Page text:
We get a lot of email challenging us to hack things. Sometimes we ignore them, other times we send some words of encouragement. But this time around we thought [Tait] had really come up with a great hack; to build a Bluetooth handset into his prosthetic finger. He hasn’t done much hacking in the past and was wondering if we could put out a challenge to our readers to make this happen. After a bit of back-and-forth brainstorming he decided to take on the challenge himself and was met with great success.
Like other Bluetooth handset hacks [Tait] started with a simple ear-mounted module. He extended the volume button with a piece of plastic and placed it under the battery. A couple of wooden matchsticks space the battery just enough so that it can be squeezed to adjust the volume level. He then extended the speaker with some wire. Next, he used the Oogoo recipe from our previous post to mold a false-finger and a thumb-ring. The PCB and battery fit in the finger, which places the microphone near a hole in the pad of the plastic pinky. The thumb ring houses the speaker to finish the look. Don’t miss the photos [Tait] sent in after the break.
Continue reading “Excuse me, my pinky is ringing”
More and more today, it is becoming harder to avoid having some sort of RFID tag in your wallet. [bunnie], of bunnie:studios decided to ease the clutter (and wireless interference) in his wallet by transplanting the RFID chip from one of his subway cards into his mobile phone. Rather than the tedious and possibly impossible task of yanking out the whole antenna, he instead pulled the antenna of a much more accessible wristband with an RFID chip of similar frequency instead. Nothing too technical in this hack, just a great idea and some steady handiwork. We recommend you try this out on a card you haven’t filled yet, just in case.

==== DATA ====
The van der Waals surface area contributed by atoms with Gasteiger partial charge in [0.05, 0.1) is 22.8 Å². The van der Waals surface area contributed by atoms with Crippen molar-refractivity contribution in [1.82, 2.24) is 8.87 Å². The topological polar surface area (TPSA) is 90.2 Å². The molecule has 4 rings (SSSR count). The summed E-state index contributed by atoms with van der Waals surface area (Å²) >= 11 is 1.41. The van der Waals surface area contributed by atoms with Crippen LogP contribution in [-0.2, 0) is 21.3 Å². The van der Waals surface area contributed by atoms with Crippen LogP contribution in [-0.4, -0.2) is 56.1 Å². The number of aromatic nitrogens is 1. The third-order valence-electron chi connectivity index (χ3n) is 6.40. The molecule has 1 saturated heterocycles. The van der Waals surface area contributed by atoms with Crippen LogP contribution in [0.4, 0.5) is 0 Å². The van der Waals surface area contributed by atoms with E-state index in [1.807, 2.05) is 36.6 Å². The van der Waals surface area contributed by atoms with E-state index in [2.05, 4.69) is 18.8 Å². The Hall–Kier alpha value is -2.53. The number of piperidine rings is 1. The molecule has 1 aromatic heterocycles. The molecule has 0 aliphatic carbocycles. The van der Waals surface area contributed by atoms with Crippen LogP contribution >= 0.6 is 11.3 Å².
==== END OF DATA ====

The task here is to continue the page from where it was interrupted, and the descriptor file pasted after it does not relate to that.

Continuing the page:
An Arduino with an Ethernet shield, nothing new right? Not quite, [Chris] is showing us how to use Twilio to control an Arduino via a touch tone telephone. We saw Twilio used before in a cellphone video game but this time around an audio menu system comes into play. You can make your own menus whose options will be read by the WOPR (see the demo after the break) when you call the Twilio number. This application just turns an LED on and off but once you’ve got access to the Arduino the sky’s the limit. Most immediately this is an easy implementation for all those cellphone door lock systems we’ve seen. We also envision some classic home automation such as feed the cats or turn on the lights.
Continue reading “Twilio adds touch tone telephone control for Arduino”
[Maximilian Ernestus] sent us a quick little demo that shows him using a rotary phone dial as a num pad. We’re often frustrated when notebooks and netbooks prohibit us from using our mad 10-key skills (alternate key mapping doesn’t count). This makes coding and using GnuCash undesirable on small form factor portables.
Instead of fixing the problem, [Maximilian] made it worse by interfacing a rotary phone as a num pad. An Arduino counts the pulses and feeds them to the computer via a serial connection. From there it’s just a bit of software handling to issue a keypress. He mentions that a future version should register as a USB keyboard. This is a great opportunity to ditch the Arduino and use the V-USB library.
Want to dig a bit deeper into this old technology? Don’t miss out on the information available from the Magic Phone hack.